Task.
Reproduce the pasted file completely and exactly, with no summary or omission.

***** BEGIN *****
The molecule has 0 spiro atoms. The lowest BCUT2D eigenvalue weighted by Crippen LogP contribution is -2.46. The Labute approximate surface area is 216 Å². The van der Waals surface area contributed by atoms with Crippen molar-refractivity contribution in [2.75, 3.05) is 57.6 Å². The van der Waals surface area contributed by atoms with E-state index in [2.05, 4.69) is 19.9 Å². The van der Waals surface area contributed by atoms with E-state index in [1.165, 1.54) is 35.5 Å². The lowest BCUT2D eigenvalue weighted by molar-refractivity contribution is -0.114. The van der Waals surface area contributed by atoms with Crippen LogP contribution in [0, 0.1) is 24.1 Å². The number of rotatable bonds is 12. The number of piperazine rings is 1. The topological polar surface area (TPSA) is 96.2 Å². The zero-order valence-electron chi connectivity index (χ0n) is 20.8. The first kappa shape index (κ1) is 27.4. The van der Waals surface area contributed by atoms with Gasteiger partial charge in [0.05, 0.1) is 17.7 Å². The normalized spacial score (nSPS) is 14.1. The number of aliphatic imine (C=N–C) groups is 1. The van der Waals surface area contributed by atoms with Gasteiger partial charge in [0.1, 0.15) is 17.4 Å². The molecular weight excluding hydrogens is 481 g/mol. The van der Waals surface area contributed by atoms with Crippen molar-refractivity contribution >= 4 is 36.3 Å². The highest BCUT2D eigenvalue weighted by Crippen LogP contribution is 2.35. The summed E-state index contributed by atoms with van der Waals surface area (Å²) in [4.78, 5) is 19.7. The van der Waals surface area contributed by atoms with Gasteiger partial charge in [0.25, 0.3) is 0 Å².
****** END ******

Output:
The molecule has 0 spiro atoms. The lowest BCUT2D eigenvalue weighted by Crippen LogP contribution is -2.46. The Labute approximate surface area is 216 Å². The van der Waals surface area contributed by atoms with Crippen molar-refractivity contribution in [2.75, 3.05) is 57.6 Å². The van der Waals surface area contributed by atoms with E-state index in [2.05, 4.69) is 19.9 Å². The van der Waals surface area contributed by atoms with E-state index in [1.165, 1.54) is 35.5 Å². The lowest BCUT2D eigenvalue weighted by molar-refractivity contribution is -0.114. The van der Waals surface area contributed by atoms with Crippen LogP contribution in [0, 0.1) is 24.1 Å². The number of rotatable bonds is 12. The number of piperazine rings is 1. The topological polar surface area (TPSA) is 96.2 Å². The zero-order valence-electron chi connectivity index (χ0n) is 20.8. The first kappa shape index (κ1) is 27.4. The van der Waals surface area contributed by atoms with Gasteiger partial charge in [0.05, 0.1) is 17.7 Å². The normalized spacial score (nSPS) is 14.1. The number of aliphatic imine (C=N–C) groups is 1. The van der Waals surface area contributed by atoms with Gasteiger partial charge in [0.1, 0.15) is 17.4 Å². The molecular weight excluding hydrogens is 481 g/mol. The van der Waals surface area contributed by atoms with Crippen molar-refractivity contribution >= 4 is 36.3 Å². The highest BCUT2D eigenvalue weighted by Crippen LogP contribution is 2.35. The summed E-state index contributed by atoms with van der Waals surface area (Å²) in [4.78, 5) is 19.7. The van der Waals surface area contributed by atoms with Gasteiger partial charge in [0.25, 0.3) is 0 Å².